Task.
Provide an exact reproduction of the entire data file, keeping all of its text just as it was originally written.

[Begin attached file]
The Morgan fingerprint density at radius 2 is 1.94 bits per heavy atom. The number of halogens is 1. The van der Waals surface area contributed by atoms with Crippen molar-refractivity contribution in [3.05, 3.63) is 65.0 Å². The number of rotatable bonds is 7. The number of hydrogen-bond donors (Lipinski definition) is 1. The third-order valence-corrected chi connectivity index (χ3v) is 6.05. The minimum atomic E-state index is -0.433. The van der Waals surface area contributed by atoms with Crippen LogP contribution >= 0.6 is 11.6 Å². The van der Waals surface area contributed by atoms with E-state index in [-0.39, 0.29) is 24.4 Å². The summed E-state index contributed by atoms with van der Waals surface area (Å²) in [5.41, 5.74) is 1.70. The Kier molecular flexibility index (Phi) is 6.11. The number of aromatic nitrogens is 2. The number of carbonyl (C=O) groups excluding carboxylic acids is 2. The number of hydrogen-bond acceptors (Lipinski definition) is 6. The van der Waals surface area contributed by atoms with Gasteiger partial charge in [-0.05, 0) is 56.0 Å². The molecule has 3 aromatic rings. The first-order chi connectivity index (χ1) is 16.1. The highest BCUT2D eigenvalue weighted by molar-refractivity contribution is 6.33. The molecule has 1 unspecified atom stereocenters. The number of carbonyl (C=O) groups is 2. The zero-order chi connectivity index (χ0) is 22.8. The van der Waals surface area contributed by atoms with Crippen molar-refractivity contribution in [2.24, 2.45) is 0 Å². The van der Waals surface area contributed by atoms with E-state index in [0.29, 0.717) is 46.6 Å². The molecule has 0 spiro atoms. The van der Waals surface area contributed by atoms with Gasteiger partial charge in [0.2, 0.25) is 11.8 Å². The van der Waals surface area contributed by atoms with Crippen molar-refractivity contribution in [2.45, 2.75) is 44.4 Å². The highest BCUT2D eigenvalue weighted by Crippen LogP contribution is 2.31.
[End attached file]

The Morgan fingerprint density at radius 2 is 1.94 bits per heavy atom. The number of halogens is 1. The van der Waals surface area contributed by atoms with Crippen molar-refractivity contribution in [3.05, 3.63) is 65.0 Å². The number of rotatable bonds is 7. The number of hydrogen-bond donors (Lipinski definition) is 1. The third-order valence-corrected chi connectivity index (χ3v) is 6.05. The minimum atomic E-state index is -0.433. The van der Waals surface area contributed by atoms with Crippen LogP contribution >= 0.6 is 11.6 Å². The van der Waals surface area contributed by atoms with E-state index in [-0.39, 0.29) is 24.4 Å². The summed E-state index contributed by atoms with van der Waals surface area (Å²) in [5.41, 5.74) is 1.70. The Kier molecular flexibility index (Phi) is 6.11. The number of aromatic nitrogens is 2. The number of carbonyl (C=O) groups excluding carboxylic acids is 2. The number of hydrogen-bond acceptors (Lipinski definition) is 6. The van der Waals surface area contributed by atoms with Gasteiger partial charge in [-0.05, 0) is 56.0 Å². The molecule has 3 aromatic rings. The first-order chi connectivity index (χ1) is 16.1. The highest BCUT2D eigenvalue weighted by molar-refractivity contribution is 6.33. The molecule has 1 unspecified atom stereocenters. The number of carbonyl (C=O) groups is 2. The zero-order chi connectivity index (χ0) is 22.8. The van der Waals surface area contributed by atoms with Crippen molar-refractivity contribution in [2.24, 2.45) is 0 Å². The van der Waals surface area contributed by atoms with E-state index in [0.29, 0.717) is 46.6 Å². The molecule has 0 spiro atoms. The van der Waals surface area contributed by atoms with Gasteiger partial charge in [0.2, 0.25) is 11.8 Å². The van der Waals surface area contributed by atoms with Crippen molar-refractivity contribution in [2.45, 2.75) is 44.4 Å². The highest BCUT2D eigenvalue weighted by Crippen LogP contribution is 2.31.